This Was The Theme Of The First Ever Met Gala In 1948

The Met Gala is one of the most anticipated events in fashion each year. The star-studded fashion extravaganza features the most interesting sartorial choices — from the most elegant dresses to the downright bizarre — based on the year's theme. Getting an invite to the event is not only expensive but challenging as well. In fact, even some of the most famous personalities don't get invited, and all the guests are pre-approved, as noted by the New York Times.

Each year, co-chairs of the Met Gala determine a theme that guests are encouraged to follow, and it coincides with the fashion exhibition at the Metropolitan Museum of Art. But it isn't just a way to showcase the works of designers; it's also a fundraising event for the museum's Art's Costume Institute. As reported by Vogue, the exclusive celebration raises sums that reach eight figures each year. The history of the Met Gala dates back to the late 1940s, and although it was a big affair back then, it wasn't as exorbitant as it is today.

The history of the Met Gala

In the 1920s, stage designer Aline Bernstein and director Irene Lewisohn had amassed about 8,000 costume pieces from their work in theater, and Lewisohn established the Museum of Costume Art in 1937. In 1946, it merged with The Metropolitan Museum of Art and was renamed The Costume Institute (via Met Museum). A couple of years later, fashion publicist and founder of the Council of Fashion Designers of America (CFDA), Eleanor Lambert, came up with the idea of creating an annual fundraising event that would be known as the Met Gala.

The first Met Gala was held in December 1948, and it was a midnight supper that was called "The Party of the Year," per Newsweek. The theme wasn't as specific as it is today, but those who attended dressed up in the most elegant formal attires. Guests who received an invitation to the exclusive celebration purchased a ticket for $50. Today, the Met Gala is held at the Metropolitan Museum of Art each year, but back then, it took place in different locations, such as the Waldorf Astoria, the Rockefeller Centre's Rainbow Room, and Central Park until the 1970s.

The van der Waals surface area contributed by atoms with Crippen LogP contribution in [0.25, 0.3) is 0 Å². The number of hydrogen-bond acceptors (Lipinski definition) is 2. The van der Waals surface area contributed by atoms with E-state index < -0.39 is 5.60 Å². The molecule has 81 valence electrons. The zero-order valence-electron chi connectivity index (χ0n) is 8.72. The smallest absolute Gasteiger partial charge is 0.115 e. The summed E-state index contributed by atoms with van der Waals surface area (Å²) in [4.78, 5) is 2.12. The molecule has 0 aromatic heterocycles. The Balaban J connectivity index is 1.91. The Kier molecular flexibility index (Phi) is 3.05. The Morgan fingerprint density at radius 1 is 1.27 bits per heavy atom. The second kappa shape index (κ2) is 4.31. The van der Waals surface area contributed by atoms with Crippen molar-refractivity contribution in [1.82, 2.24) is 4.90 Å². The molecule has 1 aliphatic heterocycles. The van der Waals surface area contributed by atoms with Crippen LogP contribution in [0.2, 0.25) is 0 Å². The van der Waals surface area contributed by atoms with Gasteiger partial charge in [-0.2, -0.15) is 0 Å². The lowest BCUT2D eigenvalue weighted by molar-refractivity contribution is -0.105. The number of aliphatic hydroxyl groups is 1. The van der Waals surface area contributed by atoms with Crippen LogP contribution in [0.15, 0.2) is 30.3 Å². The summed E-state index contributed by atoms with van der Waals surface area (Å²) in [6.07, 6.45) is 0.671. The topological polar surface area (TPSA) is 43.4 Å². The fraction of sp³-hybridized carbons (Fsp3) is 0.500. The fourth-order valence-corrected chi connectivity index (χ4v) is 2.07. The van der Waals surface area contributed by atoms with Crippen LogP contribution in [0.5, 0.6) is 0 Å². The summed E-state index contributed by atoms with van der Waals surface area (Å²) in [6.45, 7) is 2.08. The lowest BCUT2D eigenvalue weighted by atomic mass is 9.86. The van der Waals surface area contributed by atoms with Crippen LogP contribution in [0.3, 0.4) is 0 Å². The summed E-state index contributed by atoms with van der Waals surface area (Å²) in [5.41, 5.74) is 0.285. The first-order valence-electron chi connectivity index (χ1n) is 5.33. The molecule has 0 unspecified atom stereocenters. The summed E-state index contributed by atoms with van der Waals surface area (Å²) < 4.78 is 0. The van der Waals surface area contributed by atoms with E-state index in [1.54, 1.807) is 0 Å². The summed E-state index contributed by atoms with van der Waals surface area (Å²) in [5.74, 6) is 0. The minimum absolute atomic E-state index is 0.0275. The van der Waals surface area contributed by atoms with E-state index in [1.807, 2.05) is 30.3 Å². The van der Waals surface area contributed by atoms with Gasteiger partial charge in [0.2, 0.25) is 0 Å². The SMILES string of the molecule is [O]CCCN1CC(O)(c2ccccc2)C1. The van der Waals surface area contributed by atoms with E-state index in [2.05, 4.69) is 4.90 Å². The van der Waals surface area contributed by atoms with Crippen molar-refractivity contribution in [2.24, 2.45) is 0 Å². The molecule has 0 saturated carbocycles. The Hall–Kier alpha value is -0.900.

The Met Gala's themes

In 1973, French-American fashion editor Diana Vreeland was brought in as a special consultant for The Costume Institute. It was during her time that the Met Gala transitioned from being a society dinner to a more elaborate celebration of fashion, according to Women's Wear Daily. Guests were no longer limited to members of high society but also included big-name celebrities, such as Diana Ross, Liza Minnelli, Andy Warhol, Cher, and Elton John, among others.

The annual charity event turned into a huge party, and it was Vreeland's idea to encourage guests to wear clothing in accordance with the theme of the year's fashion exhibit. In 1973, the theme was "The World of Balenciaga," and from then on, it became the gala's tradition for guests to attend wearing themed clothing from various designers. Per Architectural Digest, Vreeland worked with the Metropolitan Museum of Art until her death in 1989. Vogue editor-in-chief Anna Wintour has been serving as the Met Gala's honorary co-chair since 1995.